Motor Vehicle Amendment Act 2019: People Wearing Slippers While Riding Motorbike to be Fined? Some Reports Say So But No Official Confirmation
Traffic Police | Representational Image (Photo Credits: ANI)

New Delhi, September 6: Days after the Motor Vehicle Amendment Act, 2019 was implemented, reports surfaced that riders will be fined for wearing slippers or sandals while riding bikes. However, there is no official confirmation about the new traffic "rule". The reports, which claimed that riders at fault will be fined Rs 1,000 if they are caught riding a bike wearing slipper. And for the second violation of the rule will land then in jail for minimum 15 days. New Motor Vehicle Act Comes Into Force From September 1: Here's List of Stringent Rules And Penalties For Violating Norms.

As per reports published in Navbharat times, in August, police had fined people for riding a bike wearing slippers. Reports quoting traffic officials said that this rule existed, but it was not implemented strictly. However, opposition slammed the Narendra Modi government over the rule. The Motor Vehicles (Amendment) Act, 2019, was implemented on September 1. The act was passed in Parliament's recently concluded monsoon session, after which President Ram Nath Kovind gave his assent to the bill. Video Shows 'VIP' Car Moving On Wrong Side While Mumbaikars Struggles on Flooded Roads, Twitterati Fume.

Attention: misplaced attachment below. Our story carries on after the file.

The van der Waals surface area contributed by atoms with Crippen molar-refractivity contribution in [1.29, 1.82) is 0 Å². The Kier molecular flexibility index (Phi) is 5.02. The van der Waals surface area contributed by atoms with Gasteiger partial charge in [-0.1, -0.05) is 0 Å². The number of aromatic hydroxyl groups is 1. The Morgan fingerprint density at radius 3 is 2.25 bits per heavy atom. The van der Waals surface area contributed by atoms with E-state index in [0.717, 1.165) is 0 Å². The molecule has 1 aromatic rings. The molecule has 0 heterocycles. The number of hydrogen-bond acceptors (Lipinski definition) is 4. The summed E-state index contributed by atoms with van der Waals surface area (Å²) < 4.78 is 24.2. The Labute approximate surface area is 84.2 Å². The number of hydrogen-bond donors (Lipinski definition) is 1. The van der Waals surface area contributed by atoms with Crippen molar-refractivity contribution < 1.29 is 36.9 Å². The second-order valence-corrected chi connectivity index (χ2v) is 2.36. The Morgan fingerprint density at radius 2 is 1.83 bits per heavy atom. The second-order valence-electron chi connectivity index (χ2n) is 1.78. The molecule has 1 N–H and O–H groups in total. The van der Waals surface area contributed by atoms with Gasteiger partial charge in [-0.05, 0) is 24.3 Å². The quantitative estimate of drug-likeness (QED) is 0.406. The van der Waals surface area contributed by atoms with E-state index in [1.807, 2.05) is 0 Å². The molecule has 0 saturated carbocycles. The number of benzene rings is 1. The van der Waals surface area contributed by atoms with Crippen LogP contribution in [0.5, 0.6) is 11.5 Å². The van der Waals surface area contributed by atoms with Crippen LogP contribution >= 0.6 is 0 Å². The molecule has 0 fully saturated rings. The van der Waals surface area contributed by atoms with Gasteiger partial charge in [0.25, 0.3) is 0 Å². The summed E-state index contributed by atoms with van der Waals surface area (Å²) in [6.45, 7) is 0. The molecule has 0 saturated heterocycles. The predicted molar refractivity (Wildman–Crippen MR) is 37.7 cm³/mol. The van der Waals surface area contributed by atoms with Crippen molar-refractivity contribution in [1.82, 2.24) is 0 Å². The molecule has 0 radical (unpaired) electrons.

The government’s move to increase penalties faced a lot of flak from the public. After the new act was implemented, several cases came to light in which people paid a hefty fine for violating traffic rules. In one such incident from Haryana's Gurugram, traffic police fined trolley driver Rs 59,000 for driving under the influence of alcohol and not carrying required documents. Gurugram Traffic Police Imposes Rs 59,000 Fine on Trolley Driver for Drunken Driving.

Similarly, three auto drivers were charged Rs 9,400, Rs 27,000 and Rs 37,000 as challan under various sections of newly implemented motor vehicle act. Meanwhile, Union Road Transport and Highways Minister Nitin Gadkari justified hefty fines for violating traffic rules under the Motor Vehicles (Amendment) Act, saying it will prevent people from breaking traffic laws